A long fight

Who says online poker is dead? Don't tell the 3,325 players who competed Sunday in Pokerstars' World Championship of Online Poker Event No. 14 ($1,050 no-limit hold 'em). Compared to last year's event, the participation was up over 35 percent (2,458 players in 2006). Neither number included the thousands of railbirds who cheered on their favorite players, which included Pokerstars' "Big Three" WSOP champions: Joseph Hachem, Greg Raymer and the man who single-handedly started the poker boom, Chris Moneymaker.

With this many players and a tournament with a great structure (every player started with $15,000 with 30-minute levels), it would be a long night (and morning). With first prize over $580,000 and all final table participants guaranteed almost $26,000, every player had plenty of motivation to buckle up for a long ride.

As I settled in for what I hoped to be a long night, the first two levels (blinds went from $25/$50 to $50/$100) went by quickly and fairly uneventfully. The play at our table was very conservative; no one wanted to get into a big confrontation early without a monster. During these two levels, I played 10 hands (winning five) and eight hands (winning four), respectively. Going into our first break, I had slowly built my chip stack to $17,125 by the end of Level 2, while 3,067 players remained.

As we returned from our five-minute break, Level 3 ($100/$200) and 4 ($150/$300) were slightly better than their predecessors. During Level 3, I played 11 hands, winning seven. I caught several decent starting hands (7s-7h, 6d-6c, Ah-Kh, Kd-Jd and As-Qs, all from mid- to late position and first to act). During Level 4, I only played six hands, winning four, including a nice-sized pot near the end of the level. During this hand, I had Ac-Kh in early position. After the under-the-gun player folded, I raised to $1,200. As everyone quickly folded around the table, I initially believed that I was going to take the pot down uncontested. However, the small blind not only called, but also raised me to $3,600. Having position, I decided to call to see if I hit an ace or king.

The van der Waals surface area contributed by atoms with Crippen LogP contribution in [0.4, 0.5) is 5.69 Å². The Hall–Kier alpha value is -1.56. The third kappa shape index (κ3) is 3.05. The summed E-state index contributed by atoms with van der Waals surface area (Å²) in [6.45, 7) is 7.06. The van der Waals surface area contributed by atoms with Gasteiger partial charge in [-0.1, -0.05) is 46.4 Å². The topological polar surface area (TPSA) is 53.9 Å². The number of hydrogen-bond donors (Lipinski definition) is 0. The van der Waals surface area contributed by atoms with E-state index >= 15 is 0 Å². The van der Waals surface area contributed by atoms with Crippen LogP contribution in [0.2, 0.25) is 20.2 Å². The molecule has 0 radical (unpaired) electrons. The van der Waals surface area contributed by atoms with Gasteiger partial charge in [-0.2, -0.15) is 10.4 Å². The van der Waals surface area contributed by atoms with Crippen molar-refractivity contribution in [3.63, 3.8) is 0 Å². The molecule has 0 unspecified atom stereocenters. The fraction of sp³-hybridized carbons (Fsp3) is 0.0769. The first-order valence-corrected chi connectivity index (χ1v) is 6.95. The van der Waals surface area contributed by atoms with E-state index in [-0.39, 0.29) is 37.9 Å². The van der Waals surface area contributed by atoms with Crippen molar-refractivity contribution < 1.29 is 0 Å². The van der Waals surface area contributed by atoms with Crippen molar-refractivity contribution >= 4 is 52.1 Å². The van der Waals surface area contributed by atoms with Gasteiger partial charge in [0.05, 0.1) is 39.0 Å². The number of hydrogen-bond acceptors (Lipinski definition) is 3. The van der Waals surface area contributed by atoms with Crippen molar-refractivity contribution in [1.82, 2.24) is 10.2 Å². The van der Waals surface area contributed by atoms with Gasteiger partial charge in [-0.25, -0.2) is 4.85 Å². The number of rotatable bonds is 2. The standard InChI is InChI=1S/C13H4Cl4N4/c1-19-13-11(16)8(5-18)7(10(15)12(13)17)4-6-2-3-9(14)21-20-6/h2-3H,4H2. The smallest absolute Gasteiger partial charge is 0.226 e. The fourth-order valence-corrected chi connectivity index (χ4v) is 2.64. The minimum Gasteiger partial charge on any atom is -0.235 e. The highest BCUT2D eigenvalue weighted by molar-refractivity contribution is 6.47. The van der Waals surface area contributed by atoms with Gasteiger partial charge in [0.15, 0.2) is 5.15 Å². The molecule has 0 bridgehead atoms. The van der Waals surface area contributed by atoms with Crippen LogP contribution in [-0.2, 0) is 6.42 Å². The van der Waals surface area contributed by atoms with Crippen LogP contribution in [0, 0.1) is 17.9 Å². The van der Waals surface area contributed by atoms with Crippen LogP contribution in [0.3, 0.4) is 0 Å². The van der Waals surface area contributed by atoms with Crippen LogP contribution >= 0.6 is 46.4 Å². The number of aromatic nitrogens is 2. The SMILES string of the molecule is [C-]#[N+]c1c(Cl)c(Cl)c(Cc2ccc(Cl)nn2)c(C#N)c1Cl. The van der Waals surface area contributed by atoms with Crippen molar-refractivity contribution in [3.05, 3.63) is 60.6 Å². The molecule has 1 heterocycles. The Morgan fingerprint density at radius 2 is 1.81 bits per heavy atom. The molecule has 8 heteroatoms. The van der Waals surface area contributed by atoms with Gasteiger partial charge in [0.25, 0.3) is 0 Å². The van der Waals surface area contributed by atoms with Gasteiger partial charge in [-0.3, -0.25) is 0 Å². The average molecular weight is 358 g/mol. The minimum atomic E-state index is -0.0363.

The flop was perfect: Ah-5h-3c. Surprisingly, my opponent bet $4,200 and I quickly called. The turn brought a blank: 7s. After my opponent checked, I fired out an $8,000 bet, and after several moments of thought, he folded. As the level ended shortly thereafter, I realized that my chip stack had risen to $31,775, ranking me 343rd of the remaining 2,413 players.

During the next four levels, it seemed that this tournament was going to be fairly uneventful. My chip stack rode a roller coaster, as I traded winning and losing hands during the next several levels. Hand after hand, I waited for the right moment to strike. Fortunately, I ended Level 8 ($400/$800, antes $50) with $47,450. Although there were only 1,056 players left, I was in the middle of the pack in about 400th place.

After several hours, my patience was finally rewarded. I won a significant pots in
Levels 9, 11, 12 and 15, which allowed me to build a very healthy stack, putting me among the top of the chip counts.